HRTS: Cable Chiefs -- Brand Identity Fuels Cable Network Success

A+E's Dubuc, HBO's Lombardo and Turner's Koonin say quality content, accessibility edging out broadcast nets
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For today's cable networks, a well-defined and marketed brand
is not only the key to success, but the only way to stand out, in what has been
dubbed by media watchers as the "Golden Age of Cable."

It is especially true for the trio of cable programming executives
on the panel at the Hollywood Radio & Television Society's "Cable Chiefs" Newsmaker
Luncheon on Wednesday. The panel was moderated by Electus chairman Ben Silverman,
who called the panelists "multichannel heads," given their oversight of not
one, but many, cable channels.

Nancy Dubuc, president of entertainment and media at A+E
Networks, who has oversight of A&E, Lifetime and History, said that each of
the cable networks have their "own brand fulfillment. It's our job to not only
manage that, but evolve that. I think we've done that at A&E Networks, of
evolving these brands while staying true to what they stand for."

Such is the case with Hatfields
& McCoys
, which Dubuc mentioned throughout the panel as having
solidified cable's place alongside broadcast, with its record numbers when it
premiered. The miniseries was History's first foray into scripted programming
and drew a larger audience than the broadcast networks for the week it aired.

But History, with its self-explanatory name, has less of an
effort to make when establishing its brand identity, and therefore a greater
advantage when marketing to its audience. Turner Entertainment Networks
president Steve Koonin-with oversight of TBS, TNT, TCM and truTV-says that having
an "alphabet soup" network name puts them at a disadvantage.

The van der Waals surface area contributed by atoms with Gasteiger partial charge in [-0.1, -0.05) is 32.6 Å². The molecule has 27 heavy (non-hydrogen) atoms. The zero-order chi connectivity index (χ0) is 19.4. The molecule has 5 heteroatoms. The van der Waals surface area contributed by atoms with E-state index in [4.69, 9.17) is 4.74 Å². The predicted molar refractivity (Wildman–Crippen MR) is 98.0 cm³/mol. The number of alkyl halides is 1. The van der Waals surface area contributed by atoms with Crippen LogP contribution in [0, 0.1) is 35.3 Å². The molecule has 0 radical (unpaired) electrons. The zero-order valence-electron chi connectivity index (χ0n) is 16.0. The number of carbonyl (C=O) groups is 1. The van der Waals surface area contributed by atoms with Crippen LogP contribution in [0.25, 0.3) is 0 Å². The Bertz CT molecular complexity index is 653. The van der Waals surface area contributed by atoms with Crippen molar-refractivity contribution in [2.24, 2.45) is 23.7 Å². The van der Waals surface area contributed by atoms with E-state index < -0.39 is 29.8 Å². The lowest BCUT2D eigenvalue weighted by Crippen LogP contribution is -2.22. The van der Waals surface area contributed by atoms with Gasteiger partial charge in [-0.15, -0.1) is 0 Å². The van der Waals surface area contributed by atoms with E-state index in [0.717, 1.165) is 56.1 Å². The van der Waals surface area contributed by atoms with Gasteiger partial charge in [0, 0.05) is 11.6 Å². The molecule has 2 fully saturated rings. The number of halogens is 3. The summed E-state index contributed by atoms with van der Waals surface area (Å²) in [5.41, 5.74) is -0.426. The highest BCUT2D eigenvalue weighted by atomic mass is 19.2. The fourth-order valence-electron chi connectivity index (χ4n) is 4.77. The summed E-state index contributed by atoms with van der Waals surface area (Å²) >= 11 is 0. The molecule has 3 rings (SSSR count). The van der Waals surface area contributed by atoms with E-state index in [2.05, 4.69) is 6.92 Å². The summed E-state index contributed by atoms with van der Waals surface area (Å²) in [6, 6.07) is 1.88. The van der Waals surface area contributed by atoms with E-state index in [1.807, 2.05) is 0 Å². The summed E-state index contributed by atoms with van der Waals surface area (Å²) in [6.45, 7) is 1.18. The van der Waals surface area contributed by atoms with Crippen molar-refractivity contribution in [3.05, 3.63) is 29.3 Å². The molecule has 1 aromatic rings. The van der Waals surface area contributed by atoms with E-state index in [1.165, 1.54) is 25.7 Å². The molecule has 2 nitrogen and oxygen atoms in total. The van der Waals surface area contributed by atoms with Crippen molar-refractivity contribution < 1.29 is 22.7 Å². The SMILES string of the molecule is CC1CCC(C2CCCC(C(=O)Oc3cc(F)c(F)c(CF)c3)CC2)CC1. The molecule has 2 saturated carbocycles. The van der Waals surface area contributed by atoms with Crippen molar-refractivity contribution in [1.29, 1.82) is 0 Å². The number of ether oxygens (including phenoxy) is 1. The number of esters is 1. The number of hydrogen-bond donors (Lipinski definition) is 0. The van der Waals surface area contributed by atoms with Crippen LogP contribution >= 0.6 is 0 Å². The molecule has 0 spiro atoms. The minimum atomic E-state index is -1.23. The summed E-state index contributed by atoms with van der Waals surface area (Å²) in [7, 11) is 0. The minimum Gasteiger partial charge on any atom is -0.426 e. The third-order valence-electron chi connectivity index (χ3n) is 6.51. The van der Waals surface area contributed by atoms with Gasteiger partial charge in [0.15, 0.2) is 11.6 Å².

"When you manage a brand, you have to define who you are and
consistently deliver against that," Koonin said. "It is vitally important as
the business gets more fractured, that consumers have that navigation."

The fracturing business environment has been top of mind for
content creators, networks and distributors, especially with a greater push
towards TV Everywhere. HBO is a standout example of the power of TV Everywhere
with its highly popular HBO Go app, which allows subscribers to view the
network's content on multiple devices.

Michael Lombardo, president of programming at HBO, still
attests that appointment viewing is the way to better reach an audience. So-called
"binge-viewing" (as made popular by the all-at-once release of Netflix's House of Cards), he said, may not be "the
best way to keep a viewer engaged emotionally.

"For us, the best of both worlds is to have both the on
demand and Go experience," Lombardo said. "But...our hope is that Game of Thrones becomes a Sunday night
experience."

The executives all agreed that the way to reach those
audiences is via quality content. With cable racking up Emmys, Golden Globes
and SAG awards as well as viewers, the pressure is on to create better content
to compete with the likes of ratings-drawing The Walking Dead or the acclaimed Homeland on their respective cable rivals.

Without broadcast network oversight, the cable networks have
more opportunity to focus on creating rather than pleasing advertisers-and
content is what has fueled the rise of cable, according to Koonin.

"You can work in broadcast and you can make a
lot of money, or you can work with cable and you can have your vision," Koonin
summed up. "We value content."

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